Eucalyptus cornuta

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Eucalyptus cornuta
Eucalyptus cornuta.jpg
E. cornuta seed cases
Scientific classification
Kingdom: Plantae
(unranked): Angiosperms
(unranked): Eudicots
(unranked): Rosids
Order: Myrtales
Family: Myrtaceae
Genus: Eucalyptus
Species: E. cornuta
Binomial name
Eucalyptus cornuta
Labill.

Eucalyptus cornuta, commonly known as yate, is a tree that occurs in an area between Busselton and Cape Arid and the islands of the Recherche Archipelago, in Western Australia.[1] The Noongar peoples know the plant as Mo, Yandil, Yeit or Yate.[2]

Its height can range between 2 and 25 metres in its native habitat, although in cultivation it is usually a medium to large tree ranging between 10 and 20 metres.[3]

The tree produces clusters of long, horn-shaped buds that are followed by prolific, showy, green to yellow flowers between summer and winter. It has rough bark on the trunk which contrasts with the smooth bark of the upper part of the tree.[1]

Eucalyptus cornuta was the first Western Australian eucalypt to be described, it was collected by Jacques Labillardière at Observatory Island (Archipelago of the Recherche) on 15 December 1792.[4] The first description was given in Labillardière's Relation du Voyage à la Recherche de la Pérouse in 1800.[5]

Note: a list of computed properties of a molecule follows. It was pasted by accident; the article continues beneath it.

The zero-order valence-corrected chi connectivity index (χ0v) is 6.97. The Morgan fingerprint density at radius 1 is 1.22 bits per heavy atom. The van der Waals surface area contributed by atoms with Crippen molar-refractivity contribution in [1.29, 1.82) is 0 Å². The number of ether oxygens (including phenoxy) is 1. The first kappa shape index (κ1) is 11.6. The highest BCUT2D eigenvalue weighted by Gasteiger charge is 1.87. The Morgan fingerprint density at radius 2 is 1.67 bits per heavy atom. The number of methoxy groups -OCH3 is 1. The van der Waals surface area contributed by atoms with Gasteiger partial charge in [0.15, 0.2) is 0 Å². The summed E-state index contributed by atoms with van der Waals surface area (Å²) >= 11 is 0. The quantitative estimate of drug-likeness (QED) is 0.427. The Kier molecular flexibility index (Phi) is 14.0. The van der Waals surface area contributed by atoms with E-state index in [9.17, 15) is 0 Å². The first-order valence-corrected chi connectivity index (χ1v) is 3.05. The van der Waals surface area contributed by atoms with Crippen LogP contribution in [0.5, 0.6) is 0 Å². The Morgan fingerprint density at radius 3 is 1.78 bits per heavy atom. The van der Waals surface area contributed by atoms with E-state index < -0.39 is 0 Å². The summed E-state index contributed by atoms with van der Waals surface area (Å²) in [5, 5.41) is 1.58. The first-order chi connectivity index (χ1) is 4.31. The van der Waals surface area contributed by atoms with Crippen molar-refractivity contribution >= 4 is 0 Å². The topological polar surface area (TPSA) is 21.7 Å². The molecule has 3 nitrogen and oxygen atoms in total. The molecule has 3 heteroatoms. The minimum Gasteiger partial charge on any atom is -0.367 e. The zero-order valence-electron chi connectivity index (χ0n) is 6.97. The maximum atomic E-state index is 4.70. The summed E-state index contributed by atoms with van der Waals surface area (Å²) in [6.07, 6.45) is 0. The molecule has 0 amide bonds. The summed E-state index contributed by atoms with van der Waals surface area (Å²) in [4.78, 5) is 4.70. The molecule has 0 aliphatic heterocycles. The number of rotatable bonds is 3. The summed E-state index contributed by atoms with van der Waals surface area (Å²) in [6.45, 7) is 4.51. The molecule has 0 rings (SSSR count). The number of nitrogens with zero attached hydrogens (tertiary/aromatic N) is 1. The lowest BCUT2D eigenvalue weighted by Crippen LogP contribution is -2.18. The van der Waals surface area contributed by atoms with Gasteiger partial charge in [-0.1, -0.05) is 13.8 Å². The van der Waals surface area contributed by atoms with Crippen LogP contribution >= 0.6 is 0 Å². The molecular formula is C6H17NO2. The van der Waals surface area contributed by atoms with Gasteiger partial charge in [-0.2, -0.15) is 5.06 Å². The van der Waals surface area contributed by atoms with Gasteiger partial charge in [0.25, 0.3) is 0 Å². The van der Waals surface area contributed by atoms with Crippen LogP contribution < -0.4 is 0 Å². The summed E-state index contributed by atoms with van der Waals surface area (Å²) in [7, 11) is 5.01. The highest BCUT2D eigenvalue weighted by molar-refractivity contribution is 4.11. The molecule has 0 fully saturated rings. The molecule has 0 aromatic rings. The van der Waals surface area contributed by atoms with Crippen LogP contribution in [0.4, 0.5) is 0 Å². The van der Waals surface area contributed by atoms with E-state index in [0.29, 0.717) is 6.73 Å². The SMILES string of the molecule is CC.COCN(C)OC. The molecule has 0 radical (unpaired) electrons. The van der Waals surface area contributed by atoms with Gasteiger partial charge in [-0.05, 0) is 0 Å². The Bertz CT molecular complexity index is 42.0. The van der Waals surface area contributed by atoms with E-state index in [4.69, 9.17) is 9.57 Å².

Synonyms[edit]

  • Eucalyptus macrocera Turcz. (1849)

See also[edit]

References[edit]

  1. ^ a b Boland, Douglas J.; McDonald, Maurice William (2006). "Yate". Forest Trees of Australia. CSIRO Publishing. p. 334. ISBN 0643069690. Retrieved 24 January 2015. 
  2. ^ "Noongar names for plants". kippleonline.net. Retrieved 26 November 2016. 
  3. ^ "Eucalyptus cornuta Labill. Yate". Florabase - the Western Australia Flora. Western Australian Herbarium, Department of Parks and Wildlife. Retrieved 24 January 2015. 
  4. ^ Hopper, Stephen (2003). "South-western Australia, Cinderella of the world's temperate floristic regions 1". Curtis's Botanical Magazine. 20 (2): 101–126. doi:10.1111/1467-8748.00379. 
  5. ^ "Eucalyptus cornuta Labill.". Australian Plant Name Index (APNI), IBIS database. Centre for Plant Biodiversity Research, Australian Government.